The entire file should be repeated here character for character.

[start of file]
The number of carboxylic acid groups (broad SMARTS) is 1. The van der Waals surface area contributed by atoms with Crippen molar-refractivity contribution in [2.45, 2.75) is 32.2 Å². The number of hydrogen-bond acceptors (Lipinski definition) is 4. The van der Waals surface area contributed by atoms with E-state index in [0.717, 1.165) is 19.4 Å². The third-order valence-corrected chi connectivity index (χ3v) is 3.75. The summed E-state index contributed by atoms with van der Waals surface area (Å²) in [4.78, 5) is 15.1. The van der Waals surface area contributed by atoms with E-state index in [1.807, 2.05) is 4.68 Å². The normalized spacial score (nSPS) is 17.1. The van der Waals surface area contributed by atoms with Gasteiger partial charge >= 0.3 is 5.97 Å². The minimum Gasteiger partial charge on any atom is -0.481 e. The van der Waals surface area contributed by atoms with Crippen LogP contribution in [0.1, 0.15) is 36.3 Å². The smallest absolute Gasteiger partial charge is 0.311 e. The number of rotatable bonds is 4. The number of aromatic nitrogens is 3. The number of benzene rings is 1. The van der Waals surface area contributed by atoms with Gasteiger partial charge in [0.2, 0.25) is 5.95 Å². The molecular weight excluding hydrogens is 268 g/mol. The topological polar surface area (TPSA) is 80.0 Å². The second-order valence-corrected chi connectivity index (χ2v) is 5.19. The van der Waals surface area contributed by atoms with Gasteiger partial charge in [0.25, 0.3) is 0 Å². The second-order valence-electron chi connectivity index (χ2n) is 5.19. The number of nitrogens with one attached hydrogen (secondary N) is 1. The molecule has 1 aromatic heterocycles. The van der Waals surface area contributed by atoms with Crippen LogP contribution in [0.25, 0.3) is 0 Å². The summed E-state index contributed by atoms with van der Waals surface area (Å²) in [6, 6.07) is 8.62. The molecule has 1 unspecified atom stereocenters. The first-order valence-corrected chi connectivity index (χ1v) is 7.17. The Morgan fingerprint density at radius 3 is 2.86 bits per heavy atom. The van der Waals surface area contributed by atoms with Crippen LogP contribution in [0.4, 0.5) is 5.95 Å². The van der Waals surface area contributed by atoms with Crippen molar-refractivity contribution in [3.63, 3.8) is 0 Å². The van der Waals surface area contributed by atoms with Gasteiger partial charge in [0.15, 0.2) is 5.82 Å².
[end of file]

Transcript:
The number of carboxylic acid groups (broad SMARTS) is 1. The van der Waals surface area contributed by atoms with Crippen molar-refractivity contribution in [2.45, 2.75) is 32.2 Å². The number of hydrogen-bond acceptors (Lipinski definition) is 4. The van der Waals surface area contributed by atoms with E-state index in [0.717, 1.165) is 19.4 Å². The third-order valence-corrected chi connectivity index (χ3v) is 3.75. The summed E-state index contributed by atoms with van der Waals surface area (Å²) in [4.78, 5) is 15.1. The van der Waals surface area contributed by atoms with E-state index in [1.807, 2.05) is 4.68 Å². The normalized spacial score (nSPS) is 17.1. The van der Waals surface area contributed by atoms with Gasteiger partial charge >= 0.3 is 5.97 Å². The minimum Gasteiger partial charge on any atom is -0.481 e. The van der Waals surface area contributed by atoms with Crippen LogP contribution in [0.1, 0.15) is 36.3 Å². The smallest absolute Gasteiger partial charge is 0.311 e. The number of rotatable bonds is 4. The number of aromatic nitrogens is 3. The number of benzene rings is 1. The van der Waals surface area contributed by atoms with Gasteiger partial charge in [0.2, 0.25) is 5.95 Å². The molecular weight excluding hydrogens is 268 g/mol. The topological polar surface area (TPSA) is 80.0 Å². The second-order valence-corrected chi connectivity index (χ2v) is 5.19. The van der Waals surface area contributed by atoms with Gasteiger partial charge in [0.25, 0.3) is 0 Å². The second-order valence-electron chi connectivity index (χ2n) is 5.19. The number of nitrogens with one attached hydrogen (secondary N) is 1. The molecule has 1 aromatic heterocycles. The van der Waals surface area contributed by atoms with Crippen LogP contribution in [0.25, 0.3) is 0 Å². The summed E-state index contributed by atoms with van der Waals surface area (Å²) in [6, 6.07) is 8.62. The molecule has 1 unspecified atom stereocenters. The first-order valence-corrected chi connectivity index (χ1v) is 7.17. The Morgan fingerprint density at radius 3 is 2.86 bits per heavy atom. The van der Waals surface area contributed by atoms with Crippen LogP contribution in [0.4, 0.5) is 5.95 Å². The van der Waals surface area contributed by atoms with Crippen molar-refractivity contribution in [3.63, 3.8) is 0 Å². The van der Waals surface area contributed by atoms with Gasteiger partial charge in [0.15, 0.2) is 5.82 Å².